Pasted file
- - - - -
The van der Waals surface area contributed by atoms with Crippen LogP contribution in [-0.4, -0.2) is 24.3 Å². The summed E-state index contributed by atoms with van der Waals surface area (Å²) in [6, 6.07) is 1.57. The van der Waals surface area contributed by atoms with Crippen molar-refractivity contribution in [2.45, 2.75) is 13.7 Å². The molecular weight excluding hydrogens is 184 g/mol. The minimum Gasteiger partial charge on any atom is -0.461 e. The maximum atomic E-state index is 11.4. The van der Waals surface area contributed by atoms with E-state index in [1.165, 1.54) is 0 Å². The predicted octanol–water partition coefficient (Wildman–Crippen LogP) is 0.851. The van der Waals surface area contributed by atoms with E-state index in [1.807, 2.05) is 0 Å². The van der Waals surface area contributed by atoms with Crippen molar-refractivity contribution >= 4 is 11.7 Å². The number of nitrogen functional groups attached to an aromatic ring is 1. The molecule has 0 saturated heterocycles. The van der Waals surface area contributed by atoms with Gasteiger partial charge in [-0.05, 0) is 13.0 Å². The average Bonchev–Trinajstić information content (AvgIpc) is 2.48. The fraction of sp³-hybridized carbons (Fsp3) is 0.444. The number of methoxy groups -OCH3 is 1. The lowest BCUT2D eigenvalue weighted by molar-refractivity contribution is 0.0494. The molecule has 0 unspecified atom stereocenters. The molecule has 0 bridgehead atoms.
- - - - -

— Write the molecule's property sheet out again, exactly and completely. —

The van der Waals surface area contributed by atoms with Crippen LogP contribution in [-0.4, -0.2) is 24.3 Å². The summed E-state index contributed by atoms with van der Waals surface area (Å²) in [6, 6.07) is 1.57. The van der Waals surface area contributed by atoms with Crippen molar-refractivity contribution in [2.45, 2.75) is 13.7 Å². The molecular weight excluding hydrogens is 184 g/mol. The minimum Gasteiger partial charge on any atom is -0.461 e. The maximum atomic E-state index is 11.4. The van der Waals surface area contributed by atoms with E-state index in [1.165, 1.54) is 0 Å². The predicted octanol–water partition coefficient (Wildman–Crippen LogP) is 0.851. The van der Waals surface area contributed by atoms with E-state index in [1.807, 2.05) is 0 Å². The van der Waals surface area contributed by atoms with Crippen molar-refractivity contribution >= 4 is 11.7 Å². The number of nitrogen functional groups attached to an aromatic ring is 1. The molecule has 0 saturated heterocycles. The van der Waals surface area contributed by atoms with Gasteiger partial charge in [-0.05, 0) is 13.0 Å². The average Bonchev–Trinajstić information content (AvgIpc) is 2.48. The fraction of sp³-hybridized carbons (Fsp3) is 0.444. The number of methoxy groups -OCH3 is 1. The lowest BCUT2D eigenvalue weighted by molar-refractivity contribution is 0.0494. The molecule has 0 unspecified atom stereocenters. The molecule has 0 bridgehead atoms.